Archanam

Meaning of Archanam

Archanam is one of the Nava Vidha forms of Bhakti where the bhakta worships the Almighty in a certain form. To the bhakta, the idol, picture of the Lord is not merely an idol or a picture, but a form in which the Lord lives. All actions are done with the awareness that God is present in the idol. Archanam in Sanskrit means offering flowers or leaves during worship of God.

Archanam is not limited to the worship of the Lord in form, but can even be mental, i.e without an image or an idol. Archanam is part of the Shodashopachara Puja which includes Dhyanam, Avahanam, Aasanam, Paadyam, Arghyam, Achamanam, Madhuparkam, Snanam, Upavetham, Vastram, Gandha, Pushpa, doopam, deepam, Naivedhyam, Tamboolam, Aarti, Mantrapushpa and Pradakshina. Archanam includes all the rituals associated with worship of God such as Havan or Homa and Puja.

Archanam as a form of worship can be done either in a temple or at one’s house.

Meaning of Worship

Worship is an action where all the human faculties like the body or the sense organs, mind and intellect is directed towards God. Here God should not be limited to the image or the idol alone. A bhakta should develop the attitude of Narayana Bhava or Ishwara Bhava towards all creatures as God alone is the manifestation in various forms both being and non being. Serving the needy is also one form of worship.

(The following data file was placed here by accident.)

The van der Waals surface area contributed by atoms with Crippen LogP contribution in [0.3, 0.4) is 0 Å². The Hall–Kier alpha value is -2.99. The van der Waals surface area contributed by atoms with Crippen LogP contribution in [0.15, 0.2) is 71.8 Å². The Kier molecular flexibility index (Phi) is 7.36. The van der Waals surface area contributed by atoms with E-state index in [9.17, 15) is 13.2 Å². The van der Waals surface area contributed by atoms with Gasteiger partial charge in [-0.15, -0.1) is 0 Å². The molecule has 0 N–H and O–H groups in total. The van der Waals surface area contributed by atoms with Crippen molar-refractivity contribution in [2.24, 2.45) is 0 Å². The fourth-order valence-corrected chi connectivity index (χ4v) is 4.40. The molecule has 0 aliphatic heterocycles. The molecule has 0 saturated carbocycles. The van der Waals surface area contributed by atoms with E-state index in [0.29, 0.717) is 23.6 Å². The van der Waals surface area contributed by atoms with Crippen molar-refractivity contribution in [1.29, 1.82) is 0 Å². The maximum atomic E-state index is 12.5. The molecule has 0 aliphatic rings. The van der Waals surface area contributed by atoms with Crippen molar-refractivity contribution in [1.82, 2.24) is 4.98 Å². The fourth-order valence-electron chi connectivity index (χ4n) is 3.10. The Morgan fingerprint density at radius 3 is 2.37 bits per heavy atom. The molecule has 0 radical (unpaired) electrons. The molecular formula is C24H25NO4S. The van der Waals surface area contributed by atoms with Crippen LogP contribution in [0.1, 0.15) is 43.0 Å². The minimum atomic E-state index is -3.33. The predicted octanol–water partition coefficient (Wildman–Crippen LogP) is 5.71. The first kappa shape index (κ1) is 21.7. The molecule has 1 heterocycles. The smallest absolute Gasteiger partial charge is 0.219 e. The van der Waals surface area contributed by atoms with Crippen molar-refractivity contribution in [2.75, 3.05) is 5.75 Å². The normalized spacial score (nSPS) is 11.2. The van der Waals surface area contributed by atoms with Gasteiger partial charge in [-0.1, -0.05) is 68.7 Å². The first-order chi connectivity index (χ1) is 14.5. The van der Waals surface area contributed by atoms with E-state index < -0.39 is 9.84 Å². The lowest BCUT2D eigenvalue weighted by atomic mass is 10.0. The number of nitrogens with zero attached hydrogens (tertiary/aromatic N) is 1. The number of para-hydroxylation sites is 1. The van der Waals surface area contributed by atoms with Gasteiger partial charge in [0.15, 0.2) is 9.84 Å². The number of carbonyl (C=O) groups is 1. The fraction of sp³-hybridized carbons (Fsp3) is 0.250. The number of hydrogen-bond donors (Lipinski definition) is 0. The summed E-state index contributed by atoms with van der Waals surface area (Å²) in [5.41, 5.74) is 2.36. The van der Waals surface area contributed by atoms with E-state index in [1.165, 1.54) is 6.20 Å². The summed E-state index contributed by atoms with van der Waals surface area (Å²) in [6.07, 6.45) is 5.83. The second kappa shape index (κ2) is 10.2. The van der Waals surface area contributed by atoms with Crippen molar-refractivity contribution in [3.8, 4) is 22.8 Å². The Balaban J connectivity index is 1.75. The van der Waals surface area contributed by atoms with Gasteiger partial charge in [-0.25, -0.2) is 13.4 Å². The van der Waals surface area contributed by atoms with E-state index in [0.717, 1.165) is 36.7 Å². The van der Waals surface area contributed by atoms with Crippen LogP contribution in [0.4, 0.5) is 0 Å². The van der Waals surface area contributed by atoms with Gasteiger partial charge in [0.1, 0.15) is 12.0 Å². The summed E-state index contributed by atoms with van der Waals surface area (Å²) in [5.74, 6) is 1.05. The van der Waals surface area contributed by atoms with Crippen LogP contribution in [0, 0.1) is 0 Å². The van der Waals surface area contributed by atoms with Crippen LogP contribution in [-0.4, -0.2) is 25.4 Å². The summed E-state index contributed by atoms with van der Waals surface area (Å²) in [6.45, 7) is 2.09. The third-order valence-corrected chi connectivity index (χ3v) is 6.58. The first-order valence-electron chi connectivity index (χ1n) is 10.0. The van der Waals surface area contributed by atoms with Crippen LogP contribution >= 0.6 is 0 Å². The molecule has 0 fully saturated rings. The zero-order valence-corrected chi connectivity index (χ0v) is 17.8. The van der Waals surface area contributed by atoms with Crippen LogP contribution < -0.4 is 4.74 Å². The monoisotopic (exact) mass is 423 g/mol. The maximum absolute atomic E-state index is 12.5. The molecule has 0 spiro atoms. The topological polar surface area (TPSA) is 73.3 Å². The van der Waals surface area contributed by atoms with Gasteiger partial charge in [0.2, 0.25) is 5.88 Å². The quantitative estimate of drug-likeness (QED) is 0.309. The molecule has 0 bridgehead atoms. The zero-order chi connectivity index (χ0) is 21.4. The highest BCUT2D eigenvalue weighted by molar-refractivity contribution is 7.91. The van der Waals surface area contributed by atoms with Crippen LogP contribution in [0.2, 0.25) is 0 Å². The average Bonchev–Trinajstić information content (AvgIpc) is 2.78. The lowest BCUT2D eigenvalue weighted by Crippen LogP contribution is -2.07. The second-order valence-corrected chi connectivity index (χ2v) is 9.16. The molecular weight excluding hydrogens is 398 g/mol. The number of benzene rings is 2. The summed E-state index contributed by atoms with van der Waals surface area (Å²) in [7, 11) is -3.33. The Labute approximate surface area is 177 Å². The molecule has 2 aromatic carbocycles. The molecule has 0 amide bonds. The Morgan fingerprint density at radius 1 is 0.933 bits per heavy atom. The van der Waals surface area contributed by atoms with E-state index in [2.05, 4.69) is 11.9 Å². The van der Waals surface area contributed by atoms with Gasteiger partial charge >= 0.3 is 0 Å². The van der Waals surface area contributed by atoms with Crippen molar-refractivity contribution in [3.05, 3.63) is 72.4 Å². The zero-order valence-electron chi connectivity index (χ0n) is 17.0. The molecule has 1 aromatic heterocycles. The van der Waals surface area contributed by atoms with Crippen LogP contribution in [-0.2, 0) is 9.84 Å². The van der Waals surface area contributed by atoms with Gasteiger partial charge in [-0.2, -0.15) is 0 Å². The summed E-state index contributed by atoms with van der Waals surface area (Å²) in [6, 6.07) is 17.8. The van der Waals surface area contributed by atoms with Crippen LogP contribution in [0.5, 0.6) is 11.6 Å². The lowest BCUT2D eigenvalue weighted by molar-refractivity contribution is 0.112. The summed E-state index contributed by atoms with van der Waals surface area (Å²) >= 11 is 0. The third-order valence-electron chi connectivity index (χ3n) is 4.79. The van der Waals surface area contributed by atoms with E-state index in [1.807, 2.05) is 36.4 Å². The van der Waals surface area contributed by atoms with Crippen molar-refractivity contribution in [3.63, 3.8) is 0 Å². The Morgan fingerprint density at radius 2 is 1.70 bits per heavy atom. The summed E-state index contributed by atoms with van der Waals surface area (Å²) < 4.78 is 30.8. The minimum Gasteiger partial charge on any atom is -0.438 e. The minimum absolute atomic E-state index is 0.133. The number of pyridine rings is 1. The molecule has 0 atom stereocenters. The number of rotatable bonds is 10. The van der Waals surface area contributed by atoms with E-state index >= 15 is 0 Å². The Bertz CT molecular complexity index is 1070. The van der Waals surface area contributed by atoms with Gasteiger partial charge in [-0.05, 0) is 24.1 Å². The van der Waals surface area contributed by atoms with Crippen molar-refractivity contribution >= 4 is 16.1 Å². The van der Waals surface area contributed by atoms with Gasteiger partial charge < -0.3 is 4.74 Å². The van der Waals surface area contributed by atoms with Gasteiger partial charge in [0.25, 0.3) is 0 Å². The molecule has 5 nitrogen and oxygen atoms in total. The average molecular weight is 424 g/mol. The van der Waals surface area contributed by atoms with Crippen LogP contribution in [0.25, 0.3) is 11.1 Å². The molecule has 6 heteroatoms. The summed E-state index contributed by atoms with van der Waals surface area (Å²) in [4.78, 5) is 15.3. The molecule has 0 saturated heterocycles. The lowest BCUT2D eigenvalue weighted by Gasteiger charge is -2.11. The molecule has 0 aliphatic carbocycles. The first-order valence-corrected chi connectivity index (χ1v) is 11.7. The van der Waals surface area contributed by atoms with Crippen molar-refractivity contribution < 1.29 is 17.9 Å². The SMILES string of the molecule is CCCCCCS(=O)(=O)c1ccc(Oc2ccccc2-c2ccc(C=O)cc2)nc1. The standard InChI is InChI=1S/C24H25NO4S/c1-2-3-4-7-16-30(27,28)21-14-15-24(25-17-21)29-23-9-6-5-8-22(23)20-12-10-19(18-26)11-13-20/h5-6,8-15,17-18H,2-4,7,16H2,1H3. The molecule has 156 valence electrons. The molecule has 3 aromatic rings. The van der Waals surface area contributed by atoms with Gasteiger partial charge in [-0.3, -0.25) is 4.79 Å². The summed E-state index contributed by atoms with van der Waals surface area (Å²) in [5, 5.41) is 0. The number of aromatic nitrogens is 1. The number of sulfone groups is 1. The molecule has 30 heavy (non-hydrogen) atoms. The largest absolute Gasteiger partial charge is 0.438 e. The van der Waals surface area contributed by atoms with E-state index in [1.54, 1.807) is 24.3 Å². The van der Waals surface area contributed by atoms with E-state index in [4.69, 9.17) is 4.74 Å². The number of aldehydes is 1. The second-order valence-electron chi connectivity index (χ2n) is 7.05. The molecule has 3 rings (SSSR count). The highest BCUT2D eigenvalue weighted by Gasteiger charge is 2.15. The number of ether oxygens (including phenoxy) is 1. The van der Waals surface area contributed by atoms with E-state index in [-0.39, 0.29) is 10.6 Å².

Worship through Forms or symbols, names and saints

Worship can be done through forms or symbols, names and saints.

Forms or Symbols: In the initial stages, a bhakta uses an idol or a symbol of God or Ishta Devta to worship. Though this Universe is a manifestation of God in various forms and shapes, it would be difficult for an ordinary man to consider material or abstract forms such as a desert or an ocean or a mountain as God. It would also be difficult for an individual to consider himself as a spirit or soul which is infinite, formless i.e abstract to worship. Only a realised soul can see these abstract forms as God. The forms or symbols and rituals associated with them become necessary to aid the mind to concentrate on a single object and thus grow spiritually.

Archanam is a means to progress spiritually, but is not an end in itself. In the initial stages, a bhakta needs an idol or an image to focus his mind upon a certain object. But as the bhakta makes spiritual advancement, then Archanam can be done mentally.

Names: Names of the God is another prominent feature in Archanam. Worship is done by repeating the name of the God or Guru. The whole universe being a manifestation of God and His name, every form is given a name. Name and form are like the waves of an ocean, inseparable.

Saints: Worship of saints is another form of worship which has been practiced since times immemorial. Though God is Omnipresent, for a human being, he can see, recognise God only in the form of a man. Man has been worshipping God through men all the time. Thus for an individual, to realise God, it is imperative to think of God as a man. Saints like Sri Ramakrishna Paramahamsa, Sri Ramana Maharishi, Sri Sankaracharya, etc are worshipped even to this day.

Goal of worship

An individual may worship the Lord through forms, names and Saints, but the ultimate goal should be to reach God. When a bhakta constantly worships God with complete devotion, then his ego will slowly start decimating. An attitude of total surrender and faith will develop in him. When such is the attitude of a bhakta then, all his actions, speech and thoughts will become an offering to the Lord.

Offerings to the Lord